Badha was laughing the entire time. “Mortals generally contend energetically.” It’s such a lot of fun. So, when you’re dead, I’ll be back in a minute.” She stood up, but immediately fell back down as the roots drew her back down. I’d imprisoned her in them. She yanked and yanked on them, breaking a few of them, but they held. I knew they weren’t going to last long, so I made one last move. I jumped up onto the roots, the tips of new ones chasing me, and ran headfirst into her chest, dodging out of the way at the last second. The root didn’t track down me, yet it tracked down Badha’s chest and shot straight through it, out the opposite side.

She screamed and choked. “No, no, no.” This won’t occur.” She yanked at the root in her chest, however at that point she started to break down into the soil underneath her, her tissue, hair, and garments falling into a dust storm.

I was taken aback. I expected to paralyze her rather than kill her. I had no idea what the tree was made of that it could kill a goddess, but I ran out of there as fast as my feet could carry me. The River of No Name parted for me; it had no expectation of receiving a second payment. I climbed back up the tunnel as quickly as I could, falling and tripping along the way. I got to the end of the tunnel, which was still closed.

“Bowie! “Please let me out of here.” I could see the tunnel beginning to crumble as well. The ground beneath my feet would soon be gone. “Let me out, you feckless bastard!”


“”Damn it,” I grumbled, realizing that this was the Guardian and that I needed to tell it my name or I’d fall into the creeping oblivion below. “Efweth,” I said quietly as my adrenaline permitted.

I boarded the shuttle train once more. Bowie sat across from me, legs crossed, smiling as if he could hear a good tune in the distance. My only proof that anything had happened was that I was covered in dirt.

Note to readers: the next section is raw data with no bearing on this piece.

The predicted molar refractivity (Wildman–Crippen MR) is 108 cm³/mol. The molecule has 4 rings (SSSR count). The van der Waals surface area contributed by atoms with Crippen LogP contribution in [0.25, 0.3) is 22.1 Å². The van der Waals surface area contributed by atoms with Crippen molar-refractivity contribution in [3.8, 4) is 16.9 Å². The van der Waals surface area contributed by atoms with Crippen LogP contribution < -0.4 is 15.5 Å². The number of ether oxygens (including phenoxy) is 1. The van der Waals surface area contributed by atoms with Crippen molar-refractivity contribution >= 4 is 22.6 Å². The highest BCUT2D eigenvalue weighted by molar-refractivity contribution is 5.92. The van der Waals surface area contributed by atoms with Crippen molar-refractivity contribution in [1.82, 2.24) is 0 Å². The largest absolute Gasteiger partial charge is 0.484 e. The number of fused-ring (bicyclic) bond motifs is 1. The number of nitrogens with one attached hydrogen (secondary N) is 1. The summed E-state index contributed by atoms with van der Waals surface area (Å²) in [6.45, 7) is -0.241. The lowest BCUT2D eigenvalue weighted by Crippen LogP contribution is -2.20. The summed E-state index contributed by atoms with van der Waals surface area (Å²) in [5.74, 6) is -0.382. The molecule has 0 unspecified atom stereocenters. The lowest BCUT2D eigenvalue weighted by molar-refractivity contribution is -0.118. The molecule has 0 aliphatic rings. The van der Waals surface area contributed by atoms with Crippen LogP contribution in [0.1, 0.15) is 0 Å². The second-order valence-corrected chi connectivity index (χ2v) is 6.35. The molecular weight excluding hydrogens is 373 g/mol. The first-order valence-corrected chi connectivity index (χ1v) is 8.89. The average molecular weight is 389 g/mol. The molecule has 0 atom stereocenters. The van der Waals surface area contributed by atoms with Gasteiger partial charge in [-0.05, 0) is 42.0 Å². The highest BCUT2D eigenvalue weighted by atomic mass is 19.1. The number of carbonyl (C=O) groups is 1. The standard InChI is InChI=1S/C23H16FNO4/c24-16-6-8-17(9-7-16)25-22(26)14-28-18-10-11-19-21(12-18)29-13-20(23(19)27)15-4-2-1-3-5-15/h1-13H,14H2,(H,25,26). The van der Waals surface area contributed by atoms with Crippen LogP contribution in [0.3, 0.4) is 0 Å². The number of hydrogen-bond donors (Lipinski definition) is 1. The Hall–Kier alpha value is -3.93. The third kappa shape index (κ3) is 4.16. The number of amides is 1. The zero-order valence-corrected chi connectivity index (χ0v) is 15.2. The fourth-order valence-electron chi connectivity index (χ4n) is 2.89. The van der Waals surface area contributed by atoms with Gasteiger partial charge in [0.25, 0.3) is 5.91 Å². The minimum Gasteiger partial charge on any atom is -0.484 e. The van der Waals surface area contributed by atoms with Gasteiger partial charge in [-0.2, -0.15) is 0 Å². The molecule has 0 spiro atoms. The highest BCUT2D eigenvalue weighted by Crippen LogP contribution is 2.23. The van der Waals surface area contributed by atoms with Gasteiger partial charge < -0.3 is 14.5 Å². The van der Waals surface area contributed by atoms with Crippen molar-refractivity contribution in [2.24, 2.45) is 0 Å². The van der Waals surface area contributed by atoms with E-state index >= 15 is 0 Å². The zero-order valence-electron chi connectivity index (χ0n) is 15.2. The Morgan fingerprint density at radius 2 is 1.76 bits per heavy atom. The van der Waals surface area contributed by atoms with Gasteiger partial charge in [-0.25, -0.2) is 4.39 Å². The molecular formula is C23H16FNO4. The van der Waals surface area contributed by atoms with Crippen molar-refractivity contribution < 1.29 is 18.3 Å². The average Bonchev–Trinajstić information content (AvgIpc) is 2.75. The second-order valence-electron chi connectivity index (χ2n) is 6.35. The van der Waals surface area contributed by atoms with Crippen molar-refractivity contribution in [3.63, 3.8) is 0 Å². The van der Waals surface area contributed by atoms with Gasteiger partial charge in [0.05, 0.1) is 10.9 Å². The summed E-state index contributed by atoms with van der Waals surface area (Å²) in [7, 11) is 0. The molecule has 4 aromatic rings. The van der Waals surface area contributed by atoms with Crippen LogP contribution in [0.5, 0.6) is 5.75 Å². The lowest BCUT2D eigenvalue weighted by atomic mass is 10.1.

“I’m going to KILL you,” I yelled as I ran over to him and began punching him in the face with my fists. “I’ll kill you. There wasn’t an emerald in sight.”

He smiled as he easily restrained me. “I understand. I needed her dead. “I realized you’d have the option to make it happen.”

My mouth dropped open. “Why? “Why didn’t you just murder her?”

“This is the issue with every one of you supernatural humans who decided to coordinate into society. You missed each and every one of your classes. Heavenly divine beings are not allowed to enter the hidden world. Just people are able. Assuming I went down there, I’d quickly evaporate.”

“Why me?” I asked, My eyes were welling up with tears. “Why? Anybody might have made it happen.”

He shook his head. “No one,” says the narrator. He sat down again in the seat. “It must be an individual of your type.”

“I have no talents,” I sobbed. My shoulders were trembling. “I was just trying to get by.”

“However, most people would not. Most children would not have survived what you went through. No, it had to be you; my apologies.”

He stood up and walked to the train’s door, which I noticed was moving again.

“Here,” he said, reaching into a pocket on his slacks. “Your enchantment.”

“No! “No, please,” I pleaded. “I don’t require it. “Please keep it.”

He smiled again, bigger this time. “I need it from you.”Efweth, I am not yet finished with you.”

“Stand clear of the closing doors, please,” the loudspeaker said, and he snapped his fingers in my direction, stepped out, and vanished into the crowd.

People filed into the train as I wiped my tears away and tucked my hair behind my ears, but even though I was covered in mud and dust, people avoided sitting next to me. I raised my left hand, cupping it around my right forefinger as if to shield it from the wind, and emitted a dancing blue flame from the tip of my finger.

I couldn’t keep myself from grinning.